The U.S. government shutdown is well into its third week, making it the longest shutdown ever. But this is more than a national embarrassment – it could mean less profit for you too.
Fortunately, we have a way around that…
The shutdown could quickly wreak havoc on the financial markets by gumming up the works of the government agencies that perform many vital regulatory functions.
While all eyes are on U.S. President Donald Trump and his battle with Congress over a $5.7 billion border wall, investors must understand how the shutdown's impact on regulators will affect stocks, bonds, and other assets as the shutdown drags on.
Today, we'll show you the 10 ways the government shutdown affects you.
But there's opportunity here too.
We want to show you a company immune to the shutdown that Wall Street is overlooking right now.
And we expect the stock will break out by more than 70% this year, after the government shutdown ends…
Here's What the Government Shutdown Could Do to Investors
The government shutdown led to the furlough of 800,000 federal employees and the closing of nine federal departments and agencies after their funding ran out on Dec. 22. Those numbers could increase the longer this government shutdown continues.
Furloughed federal workers did not receive their paychecks for the first time last Friday, prompting worries about agency morale and concerns that many employees may bolt for the private sector. President Trump said he will sign an order to provide back pay for federal workers once the government reopens. But for many employees, missing just one paycheck could affect their mortgages, car payments, and their credit ratings.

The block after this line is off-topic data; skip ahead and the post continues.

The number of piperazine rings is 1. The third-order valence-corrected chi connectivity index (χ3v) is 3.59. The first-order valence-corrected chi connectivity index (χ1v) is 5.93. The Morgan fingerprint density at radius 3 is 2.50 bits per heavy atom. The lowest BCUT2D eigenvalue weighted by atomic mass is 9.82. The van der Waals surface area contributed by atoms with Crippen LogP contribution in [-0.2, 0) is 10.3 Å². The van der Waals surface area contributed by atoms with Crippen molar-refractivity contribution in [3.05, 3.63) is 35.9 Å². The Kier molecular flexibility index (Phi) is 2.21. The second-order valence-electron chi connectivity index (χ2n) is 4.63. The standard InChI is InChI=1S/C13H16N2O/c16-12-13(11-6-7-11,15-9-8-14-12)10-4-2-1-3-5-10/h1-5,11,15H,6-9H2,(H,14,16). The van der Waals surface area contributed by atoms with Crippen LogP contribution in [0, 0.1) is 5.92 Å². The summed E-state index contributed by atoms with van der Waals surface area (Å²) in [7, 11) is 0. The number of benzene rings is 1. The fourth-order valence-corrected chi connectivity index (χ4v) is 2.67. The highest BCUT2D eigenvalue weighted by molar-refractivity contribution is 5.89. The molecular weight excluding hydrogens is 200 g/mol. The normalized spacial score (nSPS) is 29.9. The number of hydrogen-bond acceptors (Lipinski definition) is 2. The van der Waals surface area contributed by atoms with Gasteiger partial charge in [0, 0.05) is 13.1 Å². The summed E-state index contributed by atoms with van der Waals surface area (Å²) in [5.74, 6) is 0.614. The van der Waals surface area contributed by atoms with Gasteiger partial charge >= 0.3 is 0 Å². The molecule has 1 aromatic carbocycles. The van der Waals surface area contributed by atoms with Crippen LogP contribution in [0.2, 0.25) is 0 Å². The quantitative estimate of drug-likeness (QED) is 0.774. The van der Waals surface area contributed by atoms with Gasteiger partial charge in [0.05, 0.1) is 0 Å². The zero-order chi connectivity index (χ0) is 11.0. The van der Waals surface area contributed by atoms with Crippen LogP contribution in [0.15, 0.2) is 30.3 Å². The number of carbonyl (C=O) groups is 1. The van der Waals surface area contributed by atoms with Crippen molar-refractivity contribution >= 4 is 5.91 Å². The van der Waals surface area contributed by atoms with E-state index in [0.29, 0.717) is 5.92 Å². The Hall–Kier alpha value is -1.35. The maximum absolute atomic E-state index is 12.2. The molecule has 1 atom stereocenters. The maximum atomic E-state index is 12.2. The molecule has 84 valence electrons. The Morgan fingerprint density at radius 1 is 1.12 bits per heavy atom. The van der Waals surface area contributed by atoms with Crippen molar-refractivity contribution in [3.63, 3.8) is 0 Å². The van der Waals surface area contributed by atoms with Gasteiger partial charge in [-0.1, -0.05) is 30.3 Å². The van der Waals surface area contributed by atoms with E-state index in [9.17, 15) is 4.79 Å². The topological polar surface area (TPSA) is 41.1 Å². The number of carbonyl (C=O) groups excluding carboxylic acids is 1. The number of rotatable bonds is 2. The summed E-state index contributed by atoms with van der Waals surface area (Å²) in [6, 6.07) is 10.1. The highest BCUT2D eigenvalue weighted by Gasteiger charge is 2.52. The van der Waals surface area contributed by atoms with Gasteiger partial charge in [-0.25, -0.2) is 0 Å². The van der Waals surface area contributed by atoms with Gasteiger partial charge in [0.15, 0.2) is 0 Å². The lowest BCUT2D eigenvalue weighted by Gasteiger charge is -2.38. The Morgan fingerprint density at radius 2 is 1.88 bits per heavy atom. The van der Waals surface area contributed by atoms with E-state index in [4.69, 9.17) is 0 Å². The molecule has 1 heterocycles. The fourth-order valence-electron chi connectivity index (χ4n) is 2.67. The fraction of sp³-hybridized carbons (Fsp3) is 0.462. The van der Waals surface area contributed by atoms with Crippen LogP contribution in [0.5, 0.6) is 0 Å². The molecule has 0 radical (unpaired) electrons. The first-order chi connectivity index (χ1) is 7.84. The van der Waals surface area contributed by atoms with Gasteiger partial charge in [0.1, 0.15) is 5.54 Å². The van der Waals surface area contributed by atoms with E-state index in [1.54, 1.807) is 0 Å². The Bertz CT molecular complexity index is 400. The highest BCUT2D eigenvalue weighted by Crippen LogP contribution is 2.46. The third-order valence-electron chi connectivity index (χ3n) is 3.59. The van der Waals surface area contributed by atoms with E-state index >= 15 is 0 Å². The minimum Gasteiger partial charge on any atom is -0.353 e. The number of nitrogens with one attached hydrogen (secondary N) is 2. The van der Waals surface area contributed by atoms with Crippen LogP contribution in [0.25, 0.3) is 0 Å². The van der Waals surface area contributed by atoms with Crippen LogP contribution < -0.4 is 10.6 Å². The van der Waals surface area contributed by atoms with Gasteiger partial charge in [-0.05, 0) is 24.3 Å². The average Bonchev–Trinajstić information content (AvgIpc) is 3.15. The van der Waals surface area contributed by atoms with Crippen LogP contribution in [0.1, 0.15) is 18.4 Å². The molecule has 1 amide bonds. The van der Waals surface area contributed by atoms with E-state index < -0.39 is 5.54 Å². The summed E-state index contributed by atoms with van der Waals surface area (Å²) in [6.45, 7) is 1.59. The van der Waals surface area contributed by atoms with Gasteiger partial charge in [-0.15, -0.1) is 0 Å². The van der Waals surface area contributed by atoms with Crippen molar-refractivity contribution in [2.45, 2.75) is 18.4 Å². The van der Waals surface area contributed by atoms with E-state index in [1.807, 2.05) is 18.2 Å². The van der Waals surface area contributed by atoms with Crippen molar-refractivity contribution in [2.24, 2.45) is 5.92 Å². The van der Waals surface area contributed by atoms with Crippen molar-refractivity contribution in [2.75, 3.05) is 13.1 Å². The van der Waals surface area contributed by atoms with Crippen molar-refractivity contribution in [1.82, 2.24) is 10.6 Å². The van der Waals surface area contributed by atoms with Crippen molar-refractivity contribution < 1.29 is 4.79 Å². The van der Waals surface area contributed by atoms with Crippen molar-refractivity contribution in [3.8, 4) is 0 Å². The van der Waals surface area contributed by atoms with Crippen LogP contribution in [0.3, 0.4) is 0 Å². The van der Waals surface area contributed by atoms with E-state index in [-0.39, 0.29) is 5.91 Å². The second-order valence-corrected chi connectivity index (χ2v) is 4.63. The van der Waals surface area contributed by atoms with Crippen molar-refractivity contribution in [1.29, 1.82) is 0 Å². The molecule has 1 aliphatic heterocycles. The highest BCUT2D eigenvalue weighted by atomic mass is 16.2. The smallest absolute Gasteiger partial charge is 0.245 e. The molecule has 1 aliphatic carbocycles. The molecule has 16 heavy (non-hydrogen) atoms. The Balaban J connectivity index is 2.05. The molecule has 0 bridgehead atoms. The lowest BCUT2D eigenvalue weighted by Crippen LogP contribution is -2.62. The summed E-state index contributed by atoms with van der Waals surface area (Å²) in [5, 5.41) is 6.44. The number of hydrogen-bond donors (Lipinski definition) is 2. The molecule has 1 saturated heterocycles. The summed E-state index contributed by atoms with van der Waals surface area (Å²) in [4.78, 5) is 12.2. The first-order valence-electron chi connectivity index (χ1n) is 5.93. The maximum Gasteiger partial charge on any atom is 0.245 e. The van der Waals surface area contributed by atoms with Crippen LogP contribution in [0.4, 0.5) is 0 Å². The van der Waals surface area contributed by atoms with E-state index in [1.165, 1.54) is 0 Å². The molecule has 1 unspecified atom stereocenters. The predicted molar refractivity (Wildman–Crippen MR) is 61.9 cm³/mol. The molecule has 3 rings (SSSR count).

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But the shutdown extends beyond just employee pay and longer TSA lines at the airport.
The shutdown is having a profound impact on agencies' ability to regulate public markets, to produce critical public data, and to enforce oversight on a range of critical matters.
These are the 10 most important ways the shutdown affects your money:
- This year, there could be as many as ten billion-dollar IPOs. Investors are awaiting IPOs from Uber, Lyft, Airbnb, Pinterest, Slack, Robinhood, and a slew of other tech giants. Those deals are now in jeopardy thanks to steep delays. Although both Uber and Lyft filed their registration documents before the shutdown, neither company has received any comments from the U.S. Securities and Exchange Commission (SEC). The SEC has also stopped looking at proxy and registration statements, and it isn't investigating potential white-collar criminals at full strength.
- On a macro level, the shutdown could carve off 0.1% of U.S. gross domestic product (GDP) for every two weeks the shutdown continues, according to the White House Council of Economic Advisers. Bloomberg data says this figure could be even higher. Lower economic growth coupled with the uncertainty of the shutdown could send stocks reeling.
- The Department of Justice's antitrust division ran out of funds on Jan. 4. This has already delayed the judicial process on the final court approval of CVS Health Corp. (NYSE: CVS) and Aetna's $69 billion deal. But the antitrust division will be unable to engage in merger enforcement or to offer any notes or insights into any other deals that have been announced in the last three weeks.